Have you ever wondered who or what streets are named after? If someone tells you to hang a left on Gansevoort Street, don’t you, at least for a second, think "where in the hell did that name come from?"
The truth is there are tons interesting stories behind NYC street names. The Street Book by Henry Moscow takes a historical look at many of the Big Apple’s thoroughfares. Here’s a little sampling:
The Namesake: a battery of artillery installed on a platform there in 1693 to protect the city against a French attack that never came.
The site remained a supposed military strongpoint during the War of 1812, having been reinforced by construction in 1807 of the West Battery, which was renamed Castle Clinton in 1815 in honor of Mayor DeWitt Clinton. Battery Park, which Battery Place borders, served as a prison camp for captured Confederates in the Civil War.
The Namesake: Peter Gansevoort, colonel of the 3rd New York Regiment of militia in the Revolutionary War, and later a brigadier general in the U.S. Army.
Gansevoort held off a British siege of Fort Schuyler at what is now Rome, New York and, though short of food and ammunition, spurned generous terms for surrender. His fort flew the first Stars and Stripes to see battle: the flag was contrived of ammunition bags, which were white; a captured British cloak of blue, and bits and pieces of red cloth. Before the street was named for Gansevoort, it was called Great Kiln Street, for a lime kiln sited there.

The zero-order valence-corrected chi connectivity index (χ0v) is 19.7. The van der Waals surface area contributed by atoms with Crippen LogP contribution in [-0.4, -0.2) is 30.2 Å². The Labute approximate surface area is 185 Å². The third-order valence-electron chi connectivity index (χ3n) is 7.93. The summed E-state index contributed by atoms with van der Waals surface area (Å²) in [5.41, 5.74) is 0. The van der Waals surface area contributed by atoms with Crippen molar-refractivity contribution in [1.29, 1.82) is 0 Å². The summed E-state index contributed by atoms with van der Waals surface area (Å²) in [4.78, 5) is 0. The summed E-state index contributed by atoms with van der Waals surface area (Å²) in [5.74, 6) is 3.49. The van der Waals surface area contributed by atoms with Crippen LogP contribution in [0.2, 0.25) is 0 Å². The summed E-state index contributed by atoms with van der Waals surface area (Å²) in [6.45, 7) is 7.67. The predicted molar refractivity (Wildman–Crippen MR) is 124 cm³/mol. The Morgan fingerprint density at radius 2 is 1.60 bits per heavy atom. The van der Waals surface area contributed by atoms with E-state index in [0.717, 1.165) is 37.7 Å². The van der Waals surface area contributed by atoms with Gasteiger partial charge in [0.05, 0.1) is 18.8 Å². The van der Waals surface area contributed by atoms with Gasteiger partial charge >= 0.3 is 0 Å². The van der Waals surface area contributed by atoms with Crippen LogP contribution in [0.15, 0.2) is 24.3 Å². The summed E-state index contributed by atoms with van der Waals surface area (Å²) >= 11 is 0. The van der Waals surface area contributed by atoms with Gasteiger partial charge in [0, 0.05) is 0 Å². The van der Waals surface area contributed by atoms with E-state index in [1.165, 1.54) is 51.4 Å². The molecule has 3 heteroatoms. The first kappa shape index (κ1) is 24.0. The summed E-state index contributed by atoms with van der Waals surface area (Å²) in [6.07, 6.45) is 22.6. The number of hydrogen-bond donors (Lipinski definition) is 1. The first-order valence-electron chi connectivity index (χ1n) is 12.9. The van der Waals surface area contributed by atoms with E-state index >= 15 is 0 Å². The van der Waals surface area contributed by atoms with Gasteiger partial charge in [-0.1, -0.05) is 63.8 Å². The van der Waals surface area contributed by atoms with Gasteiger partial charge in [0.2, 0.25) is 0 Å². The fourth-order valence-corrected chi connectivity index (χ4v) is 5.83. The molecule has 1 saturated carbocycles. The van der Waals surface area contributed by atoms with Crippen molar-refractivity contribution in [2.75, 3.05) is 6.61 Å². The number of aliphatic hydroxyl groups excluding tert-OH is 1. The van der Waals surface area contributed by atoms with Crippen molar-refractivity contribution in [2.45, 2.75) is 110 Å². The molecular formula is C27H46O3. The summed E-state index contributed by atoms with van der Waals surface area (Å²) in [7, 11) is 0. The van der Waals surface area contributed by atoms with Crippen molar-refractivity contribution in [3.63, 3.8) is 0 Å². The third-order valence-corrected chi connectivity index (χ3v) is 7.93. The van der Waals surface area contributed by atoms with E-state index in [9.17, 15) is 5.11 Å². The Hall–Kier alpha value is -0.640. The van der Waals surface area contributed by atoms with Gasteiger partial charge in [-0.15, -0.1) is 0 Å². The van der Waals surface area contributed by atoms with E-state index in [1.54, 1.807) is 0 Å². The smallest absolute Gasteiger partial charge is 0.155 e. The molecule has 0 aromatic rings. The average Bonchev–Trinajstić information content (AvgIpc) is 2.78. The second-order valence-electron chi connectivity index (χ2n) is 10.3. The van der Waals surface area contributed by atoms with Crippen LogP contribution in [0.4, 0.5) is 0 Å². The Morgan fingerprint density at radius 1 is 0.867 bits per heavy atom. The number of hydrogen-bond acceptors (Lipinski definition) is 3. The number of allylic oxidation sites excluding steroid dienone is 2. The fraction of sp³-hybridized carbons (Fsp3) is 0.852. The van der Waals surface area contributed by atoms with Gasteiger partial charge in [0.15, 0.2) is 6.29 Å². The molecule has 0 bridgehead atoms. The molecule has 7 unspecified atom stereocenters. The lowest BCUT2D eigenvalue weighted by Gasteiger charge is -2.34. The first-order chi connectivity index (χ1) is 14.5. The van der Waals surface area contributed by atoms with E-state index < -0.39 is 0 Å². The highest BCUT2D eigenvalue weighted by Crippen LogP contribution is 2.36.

The Namesake: unknown, but probably for a family named Gay. An R. Gay, who lived in the Bowery, advertised a gelding for sale in a newspaper dated May 11, 1775.
The street runs through the site of a brewery owned by Wouter Van Twiller, the grasping no-goodnick who succeeded Peter Minuit as Governor of New Netherland in 1633. But the name Gay Street first appears officially in the Common Council minutes for April 23, 1827, which record a health inspector’s complaint against a privy belonging to one A.S. Pell, of Gay Street.